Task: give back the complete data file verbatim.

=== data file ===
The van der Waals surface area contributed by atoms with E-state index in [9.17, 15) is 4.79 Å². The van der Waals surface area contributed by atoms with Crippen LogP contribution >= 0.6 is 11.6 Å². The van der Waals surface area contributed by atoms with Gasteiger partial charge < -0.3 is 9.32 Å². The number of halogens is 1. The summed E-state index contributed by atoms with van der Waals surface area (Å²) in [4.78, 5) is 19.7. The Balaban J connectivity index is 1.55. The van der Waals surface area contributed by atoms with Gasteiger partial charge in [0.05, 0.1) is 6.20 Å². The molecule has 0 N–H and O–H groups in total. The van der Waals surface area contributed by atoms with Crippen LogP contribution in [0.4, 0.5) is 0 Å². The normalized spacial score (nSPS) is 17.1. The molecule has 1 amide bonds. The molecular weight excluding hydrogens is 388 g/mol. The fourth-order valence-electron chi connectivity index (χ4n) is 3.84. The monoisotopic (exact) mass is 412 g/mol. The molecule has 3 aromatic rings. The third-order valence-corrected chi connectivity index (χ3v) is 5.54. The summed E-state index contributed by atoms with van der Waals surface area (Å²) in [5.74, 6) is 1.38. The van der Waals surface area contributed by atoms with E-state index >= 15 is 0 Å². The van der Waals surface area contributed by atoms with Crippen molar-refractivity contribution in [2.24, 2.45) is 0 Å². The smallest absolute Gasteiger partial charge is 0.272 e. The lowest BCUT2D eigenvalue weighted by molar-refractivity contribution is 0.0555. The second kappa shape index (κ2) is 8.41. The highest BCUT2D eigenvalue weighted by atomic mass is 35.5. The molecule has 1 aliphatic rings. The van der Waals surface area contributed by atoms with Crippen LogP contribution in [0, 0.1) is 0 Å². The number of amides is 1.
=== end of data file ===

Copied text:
The van der Waals surface area contributed by atoms with E-state index in [9.17, 15) is 4.79 Å². The van der Waals surface area contributed by atoms with Crippen LogP contribution >= 0.6 is 11.6 Å². The van der Waals surface area contributed by atoms with Gasteiger partial charge < -0.3 is 9.32 Å². The number of halogens is 1. The summed E-state index contributed by atoms with van der Waals surface area (Å²) in [4.78, 5) is 19.7. The Balaban J connectivity index is 1.55. The van der Waals surface area contributed by atoms with Gasteiger partial charge in [0.05, 0.1) is 6.20 Å². The molecule has 0 N–H and O–H groups in total. The van der Waals surface area contributed by atoms with Crippen LogP contribution in [0.4, 0.5) is 0 Å². The normalized spacial score (nSPS) is 17.1. The molecule has 1 amide bonds. The molecular weight excluding hydrogens is 388 g/mol. The fourth-order valence-electron chi connectivity index (χ4n) is 3.84. The monoisotopic (exact) mass is 412 g/mol. The molecule has 3 aromatic rings. The third-order valence-corrected chi connectivity index (χ3v) is 5.54. The summed E-state index contributed by atoms with van der Waals surface area (Å²) in [5.74, 6) is 1.38. The van der Waals surface area contributed by atoms with E-state index >= 15 is 0 Å². The van der Waals surface area contributed by atoms with Crippen molar-refractivity contribution in [2.24, 2.45) is 0 Å². The smallest absolute Gasteiger partial charge is 0.272 e. The lowest BCUT2D eigenvalue weighted by molar-refractivity contribution is 0.0555. The second kappa shape index (κ2) is 8.41. The highest BCUT2D eigenvalue weighted by atomic mass is 35.5. The molecule has 1 aliphatic rings. The van der Waals surface area contributed by atoms with Crippen LogP contribution in [0, 0.1) is 0 Å². The number of amides is 1.